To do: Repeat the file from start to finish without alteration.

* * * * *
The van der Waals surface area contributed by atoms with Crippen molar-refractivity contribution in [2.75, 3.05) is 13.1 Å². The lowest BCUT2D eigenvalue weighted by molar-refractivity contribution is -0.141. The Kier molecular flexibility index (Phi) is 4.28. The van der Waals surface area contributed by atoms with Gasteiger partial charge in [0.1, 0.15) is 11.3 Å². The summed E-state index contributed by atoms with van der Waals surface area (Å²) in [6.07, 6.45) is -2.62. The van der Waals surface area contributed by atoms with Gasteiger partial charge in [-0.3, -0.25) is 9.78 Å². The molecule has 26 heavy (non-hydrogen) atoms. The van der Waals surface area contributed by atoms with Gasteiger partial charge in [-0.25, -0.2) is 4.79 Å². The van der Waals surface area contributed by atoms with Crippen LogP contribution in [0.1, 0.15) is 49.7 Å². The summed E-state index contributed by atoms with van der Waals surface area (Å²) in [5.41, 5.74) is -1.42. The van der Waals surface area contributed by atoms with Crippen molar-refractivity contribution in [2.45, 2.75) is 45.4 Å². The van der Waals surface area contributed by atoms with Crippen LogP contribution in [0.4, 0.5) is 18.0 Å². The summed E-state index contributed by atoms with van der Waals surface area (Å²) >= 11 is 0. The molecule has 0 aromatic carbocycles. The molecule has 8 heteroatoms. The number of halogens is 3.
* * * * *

The van der Waals surface area contributed by atoms with Crippen molar-refractivity contribution in [2.75, 3.05) is 13.1 Å². The lowest BCUT2D eigenvalue weighted by molar-refractivity contribution is -0.141. The Kier molecular flexibility index (Phi) is 4.28. The van der Waals surface area contributed by atoms with Gasteiger partial charge in [0.1, 0.15) is 11.3 Å². The summed E-state index contributed by atoms with van der Waals surface area (Å²) in [6.07, 6.45) is -2.62. The van der Waals surface area contributed by atoms with Gasteiger partial charge in [-0.3, -0.25) is 9.78 Å². The molecule has 26 heavy (non-hydrogen) atoms. The van der Waals surface area contributed by atoms with Gasteiger partial charge in [-0.25, -0.2) is 4.79 Å². The van der Waals surface area contributed by atoms with Crippen LogP contribution in [0.1, 0.15) is 49.7 Å². The summed E-state index contributed by atoms with van der Waals surface area (Å²) in [5.41, 5.74) is -1.42. The van der Waals surface area contributed by atoms with Crippen molar-refractivity contribution in [2.45, 2.75) is 45.4 Å². The van der Waals surface area contributed by atoms with Crippen LogP contribution in [0.4, 0.5) is 18.0 Å². The summed E-state index contributed by atoms with van der Waals surface area (Å²) >= 11 is 0. The molecule has 0 aromatic carbocycles. The molecule has 8 heteroatoms. The number of halogens is 3.